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Buses carrying Free Syrian Army fighters leaving Homs. Exhausted and worn out from a year-long siege, hundreds of Syrian rebels left their last remaining bastions in the heart of the central city of Homs under a cease-fire deal with government forces. The exit of some 1,200 fighters and civilians will mark a de facto end of the rebellion in the battered city, which was one of the first places to rise up against President Bashar Assad's rule, earning it the nickname of "capital of the revolution"
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Syrian government forces hold up a portrait of President Bashar al-Assad (L) while others raise the national flag on top of a pole in the old city of Homs
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Forces loyal to Syria's President Bashar al-Assad run through Aleppo's Bustan al-Qasr crossing after their release by rebels. They were freed as part of a larger deal which saw the last remaining Syrian rebels in central Homs city evacuate their positions and free captives in several locations in northern Syria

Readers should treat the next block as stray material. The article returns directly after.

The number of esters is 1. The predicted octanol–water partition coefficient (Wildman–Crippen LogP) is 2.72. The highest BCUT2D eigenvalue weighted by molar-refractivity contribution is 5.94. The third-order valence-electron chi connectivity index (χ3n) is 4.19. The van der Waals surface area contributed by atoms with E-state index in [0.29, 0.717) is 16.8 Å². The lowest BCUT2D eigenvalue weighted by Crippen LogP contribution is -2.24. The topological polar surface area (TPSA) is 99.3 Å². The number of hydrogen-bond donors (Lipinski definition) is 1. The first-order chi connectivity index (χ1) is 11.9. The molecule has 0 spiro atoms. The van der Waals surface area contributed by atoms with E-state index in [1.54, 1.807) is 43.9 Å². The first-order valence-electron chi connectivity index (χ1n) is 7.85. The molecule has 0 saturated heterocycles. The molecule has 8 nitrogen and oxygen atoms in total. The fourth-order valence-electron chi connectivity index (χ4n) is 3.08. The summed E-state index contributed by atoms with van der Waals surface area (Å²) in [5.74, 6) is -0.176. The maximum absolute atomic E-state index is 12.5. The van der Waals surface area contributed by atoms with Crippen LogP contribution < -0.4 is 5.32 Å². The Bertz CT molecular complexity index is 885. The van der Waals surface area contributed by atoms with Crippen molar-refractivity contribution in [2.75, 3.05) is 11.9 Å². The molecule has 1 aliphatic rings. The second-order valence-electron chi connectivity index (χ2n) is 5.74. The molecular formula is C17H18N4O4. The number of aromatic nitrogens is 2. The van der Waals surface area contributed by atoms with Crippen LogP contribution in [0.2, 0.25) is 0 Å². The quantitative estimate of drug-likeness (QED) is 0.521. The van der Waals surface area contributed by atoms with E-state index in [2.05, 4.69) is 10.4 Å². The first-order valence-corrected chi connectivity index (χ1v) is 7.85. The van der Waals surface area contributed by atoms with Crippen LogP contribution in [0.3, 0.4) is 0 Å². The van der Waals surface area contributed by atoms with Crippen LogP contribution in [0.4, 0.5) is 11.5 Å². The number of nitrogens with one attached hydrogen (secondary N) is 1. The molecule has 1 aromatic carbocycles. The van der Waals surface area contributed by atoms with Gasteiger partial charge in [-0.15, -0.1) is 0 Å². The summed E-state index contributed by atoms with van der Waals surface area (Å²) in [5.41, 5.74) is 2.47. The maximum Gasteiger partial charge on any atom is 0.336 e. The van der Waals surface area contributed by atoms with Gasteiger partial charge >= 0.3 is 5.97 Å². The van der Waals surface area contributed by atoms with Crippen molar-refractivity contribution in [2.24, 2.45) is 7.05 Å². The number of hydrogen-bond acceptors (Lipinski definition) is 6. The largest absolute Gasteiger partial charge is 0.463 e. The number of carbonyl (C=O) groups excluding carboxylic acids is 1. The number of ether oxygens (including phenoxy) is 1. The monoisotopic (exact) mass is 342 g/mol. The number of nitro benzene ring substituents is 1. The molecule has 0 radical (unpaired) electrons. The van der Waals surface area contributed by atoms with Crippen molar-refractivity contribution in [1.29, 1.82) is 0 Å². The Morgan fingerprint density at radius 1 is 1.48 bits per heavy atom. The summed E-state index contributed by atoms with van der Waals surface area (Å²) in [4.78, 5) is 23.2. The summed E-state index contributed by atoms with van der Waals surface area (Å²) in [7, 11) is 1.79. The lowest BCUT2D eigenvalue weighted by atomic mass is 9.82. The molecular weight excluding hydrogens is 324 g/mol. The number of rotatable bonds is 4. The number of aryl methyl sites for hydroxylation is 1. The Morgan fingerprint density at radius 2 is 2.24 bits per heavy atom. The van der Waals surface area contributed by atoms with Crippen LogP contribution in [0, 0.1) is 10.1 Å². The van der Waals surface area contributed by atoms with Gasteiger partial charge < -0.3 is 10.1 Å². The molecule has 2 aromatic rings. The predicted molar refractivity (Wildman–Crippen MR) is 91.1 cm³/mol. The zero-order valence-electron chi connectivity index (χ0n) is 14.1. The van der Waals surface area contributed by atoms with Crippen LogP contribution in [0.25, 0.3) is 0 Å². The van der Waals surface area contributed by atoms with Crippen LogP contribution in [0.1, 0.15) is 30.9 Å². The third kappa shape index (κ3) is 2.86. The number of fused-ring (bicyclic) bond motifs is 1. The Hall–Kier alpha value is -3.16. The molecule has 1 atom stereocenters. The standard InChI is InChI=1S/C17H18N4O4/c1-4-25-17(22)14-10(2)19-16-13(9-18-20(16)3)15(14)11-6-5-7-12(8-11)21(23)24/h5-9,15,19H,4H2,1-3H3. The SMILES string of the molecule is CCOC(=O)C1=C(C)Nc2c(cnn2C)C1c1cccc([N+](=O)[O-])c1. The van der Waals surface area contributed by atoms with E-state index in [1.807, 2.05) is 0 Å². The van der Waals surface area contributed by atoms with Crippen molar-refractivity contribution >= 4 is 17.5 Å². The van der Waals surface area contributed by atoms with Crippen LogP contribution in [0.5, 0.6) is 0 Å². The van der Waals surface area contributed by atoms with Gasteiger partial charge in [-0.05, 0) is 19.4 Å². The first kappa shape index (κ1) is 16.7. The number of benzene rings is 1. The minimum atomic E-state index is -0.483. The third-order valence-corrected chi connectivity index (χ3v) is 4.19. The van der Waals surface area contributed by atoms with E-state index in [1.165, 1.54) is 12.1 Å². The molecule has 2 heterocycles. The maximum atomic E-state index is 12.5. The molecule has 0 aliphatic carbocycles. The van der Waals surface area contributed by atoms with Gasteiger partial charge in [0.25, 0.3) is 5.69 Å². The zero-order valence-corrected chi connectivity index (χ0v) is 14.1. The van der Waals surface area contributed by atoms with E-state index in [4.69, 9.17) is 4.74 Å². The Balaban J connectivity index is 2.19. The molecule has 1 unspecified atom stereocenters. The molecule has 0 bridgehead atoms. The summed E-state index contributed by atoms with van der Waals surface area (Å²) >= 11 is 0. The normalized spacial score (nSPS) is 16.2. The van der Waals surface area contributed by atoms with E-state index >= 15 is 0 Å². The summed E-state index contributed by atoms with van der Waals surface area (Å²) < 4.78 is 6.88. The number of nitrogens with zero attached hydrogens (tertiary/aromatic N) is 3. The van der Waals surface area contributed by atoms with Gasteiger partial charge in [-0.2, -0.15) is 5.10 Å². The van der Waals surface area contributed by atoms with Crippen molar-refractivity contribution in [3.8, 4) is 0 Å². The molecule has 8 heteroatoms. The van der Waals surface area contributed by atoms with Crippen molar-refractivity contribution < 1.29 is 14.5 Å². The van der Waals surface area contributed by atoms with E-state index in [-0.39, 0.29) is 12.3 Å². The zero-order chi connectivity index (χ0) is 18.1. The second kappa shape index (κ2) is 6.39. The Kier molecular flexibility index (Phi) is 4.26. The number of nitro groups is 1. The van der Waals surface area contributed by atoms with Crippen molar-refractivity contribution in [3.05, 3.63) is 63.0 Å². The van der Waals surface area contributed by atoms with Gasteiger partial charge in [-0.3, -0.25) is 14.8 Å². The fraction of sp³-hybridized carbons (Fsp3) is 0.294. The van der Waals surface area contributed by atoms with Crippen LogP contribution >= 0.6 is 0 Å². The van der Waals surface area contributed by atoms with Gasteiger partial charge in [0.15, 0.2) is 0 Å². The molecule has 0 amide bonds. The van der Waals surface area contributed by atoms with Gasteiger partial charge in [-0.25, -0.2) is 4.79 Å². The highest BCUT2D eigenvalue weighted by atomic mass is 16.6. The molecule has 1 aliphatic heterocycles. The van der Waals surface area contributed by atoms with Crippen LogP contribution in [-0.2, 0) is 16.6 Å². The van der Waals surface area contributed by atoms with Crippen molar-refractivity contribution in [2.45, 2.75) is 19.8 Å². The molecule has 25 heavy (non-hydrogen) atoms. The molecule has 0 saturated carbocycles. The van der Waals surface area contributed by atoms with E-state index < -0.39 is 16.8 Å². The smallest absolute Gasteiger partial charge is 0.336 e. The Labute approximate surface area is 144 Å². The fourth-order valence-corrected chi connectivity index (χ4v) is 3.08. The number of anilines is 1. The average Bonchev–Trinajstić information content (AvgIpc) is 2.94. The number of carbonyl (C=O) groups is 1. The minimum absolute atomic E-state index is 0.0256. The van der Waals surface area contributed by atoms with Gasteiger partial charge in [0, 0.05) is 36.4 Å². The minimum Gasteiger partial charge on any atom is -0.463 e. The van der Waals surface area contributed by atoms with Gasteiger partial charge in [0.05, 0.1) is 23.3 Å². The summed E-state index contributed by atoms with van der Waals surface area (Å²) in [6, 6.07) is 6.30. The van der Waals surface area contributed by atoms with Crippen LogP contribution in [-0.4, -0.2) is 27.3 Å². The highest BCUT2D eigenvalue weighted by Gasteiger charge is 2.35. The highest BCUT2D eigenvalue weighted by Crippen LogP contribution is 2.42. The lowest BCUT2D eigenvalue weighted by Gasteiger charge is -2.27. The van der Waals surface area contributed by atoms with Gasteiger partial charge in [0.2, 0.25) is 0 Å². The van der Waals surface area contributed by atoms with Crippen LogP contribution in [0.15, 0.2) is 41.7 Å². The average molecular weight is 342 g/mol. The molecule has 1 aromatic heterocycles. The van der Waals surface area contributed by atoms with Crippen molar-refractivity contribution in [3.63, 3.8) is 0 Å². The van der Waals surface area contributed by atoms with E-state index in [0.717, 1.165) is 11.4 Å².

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A Syrian woman and two children walk past heavily damaged buildings in the northern city of Aleppo
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A man carries a wounded girl following a reported bombardment with explosive-packed "barrel bombs" by Syrian government forces in the al-Mowasalat neighborhood of the northern Syrian city of Aleppo
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A wounded man sits as he is treated at a makeshift hospital following a reported bombardment with explosive-packed "barrel bombs" by Syrian government forces in the al-Sakhour district of the northern city of Aleppo
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Debris rises in what Free Syrian Army fighters and Islamic rebels said was an operation to strike Al-Sahaba checkpoint, which is considered a gateway to Al-Dayf valley, and remove forces loyal to Syria's President Bashar Al-Assad in Maarat Al-Nouman, Idlib province